There is one other hint you need to do to this function’s first line. You already know that you use functions when you want to return information to whoever called it. In this case, you want to return the number of records the function changes. You need to specify, on this first line, what type of value your function will return. Add As Long to the end of the line, so it looks like this: Function Changeableness’s(Captained As String, Newswire As Long) As Long The As Long tells ABA that this function returns a long integer to the calling routine.
With these declarations out of the way, you are ready to enter the body of our routine in between the first and last lines on your screen. Saving Your Module After you have finished your first procedure, you can create other procedures in this same module, if you desire. Thinness, your next step is to save your module and close it. You save the module by clicking your mouse on the Save tool on the toolbar, or by choosing Save from the File menu. Access then asks you for the name you want to use for your module. Enter a name, such as Module, and then press ENTER or click your mouse on K.
Access will save the module as a part of the database. Now you can close your module by clicking your mouse on the Close icon (the X) in the upper-right corner of the ABA Editor program window. Testing Your Procedure Once you have created a procedure, you need to test it out. ABA provides several different tools you can use to do this. These tools include: The Immediate window Debug-Print Breakpoints Using the Immediate Window Perhaps the most important tool you can use to test your procedures is the Immediate window.
This window lets you see the results of your procedures right away. Using the window, you can uncover problems before they get ride among dozens of different procedures you may develop. For example, you can test your functions to see what values they are returning. Remember that the Immediate window appears at the bottom of the ABA Editor workspace. (If it is not visible for some reason, you can display it by choosing Immediate Window from the View menu. ) You can select the window by clicking your mouse in the window.
Access displays a cursor and then waits for your command. You can switch to another ABA Editor window by simply clicking the mouse in the desired window. Later, you can hop back to the Immediate window by clicking your mouse within it. You should note that before a procedure is executed, the value of all variables is undefined, meaning you cannot print them. In addition, after a procedure is executed, ABA wipes out the contents of all variables. This means that the only time you can meaningfully print the value assigned to a variable is while a procedure is executing.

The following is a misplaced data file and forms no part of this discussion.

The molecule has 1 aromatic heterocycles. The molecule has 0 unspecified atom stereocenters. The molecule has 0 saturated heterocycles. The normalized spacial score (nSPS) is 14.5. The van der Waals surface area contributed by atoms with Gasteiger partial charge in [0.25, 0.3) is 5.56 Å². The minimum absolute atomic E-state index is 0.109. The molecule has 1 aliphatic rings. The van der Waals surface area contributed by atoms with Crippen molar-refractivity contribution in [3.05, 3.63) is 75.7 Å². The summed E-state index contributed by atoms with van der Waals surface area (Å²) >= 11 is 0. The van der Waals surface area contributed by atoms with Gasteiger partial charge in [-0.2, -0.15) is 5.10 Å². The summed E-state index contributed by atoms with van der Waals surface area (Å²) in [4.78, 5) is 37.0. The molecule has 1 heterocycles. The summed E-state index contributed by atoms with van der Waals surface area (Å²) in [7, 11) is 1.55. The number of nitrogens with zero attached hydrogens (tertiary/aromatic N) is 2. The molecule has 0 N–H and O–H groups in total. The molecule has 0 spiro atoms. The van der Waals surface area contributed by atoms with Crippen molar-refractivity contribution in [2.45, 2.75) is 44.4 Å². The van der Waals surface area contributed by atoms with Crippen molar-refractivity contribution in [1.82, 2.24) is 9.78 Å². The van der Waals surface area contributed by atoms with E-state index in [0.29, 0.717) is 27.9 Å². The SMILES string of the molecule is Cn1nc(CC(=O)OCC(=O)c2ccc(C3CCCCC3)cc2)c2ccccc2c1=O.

Typically, this is done after a breakpoint is reached, as discussed shortly. Using Debug. Print Another way you can use the Immediate window is with Debug. Print. ABA lets you use Debug. Print to display the contents of any variable, as your program nuns. Using Debug-Print, you can watch closely a variable’s value to see how your code changes the variable. By tracking a variable’s value in this way, you may detect errors in your code. To display a variable value in this way, you include Debug. Print in a line of code.
For example, if you want to determine the value of the Tempore variable, you can use the following line of code: Debug. Print “Value of Tempore is ” & Tempore If Tempore contains a value of 4, when ABA executes this line, Access will display the following in the Immediate window: Value of Tempore is 4 Debug. Print has no other effect on your program; everything else remains the same. Debug. Print is particularly useful when you’re debugging, since you don’t have to bother with stopping and restarting your program.
Setting Breakpoints Another testing tool which ABA provides for you is a breakpoint–a place you specify within your program where you want the program’s execution to stop. Once your program stops, you can use the Immediate window to display information about variables or to test out other procedures, if you desire. ABA lets you set breakpoints on any line of code in your program or within any procedure Of your program. TO set a breakpoint, position the cursor on the program line where you want ABA to stop.
Then, select the Toggle Breakpoint option from the Debug menu or click your mouse on the toolbar Breakpoint tool. When you later run the program and ABA encounters the line at which you have set the breakpoint, ABA will do three things: Pause Display your program (with the line containing the breakpoint) in the program window. Wait for your command. Normally, you set breakpoints so you can inspect the status of the program while it is executing. This is the time when you can print out the contents of rabbles, as discussed earlier in this chapter.
You can also use other ABA menu commands (those under the the Debug menu) to step through your procedure one instruction at a time. If you are done inspecting the program, you can also choose the Run command from the Run menu. This causes the procedure to continue executing as if no breakpoint had been encountered. To later remove a breakpoint, stop your program and position the cursor on the line that contains the breakpoint. Then, perform any of the actions you used to first set the breakpoint: select the Toggle Breakpoint option from the Debug menu or click your mouse on the toolbar Breakpoint tool.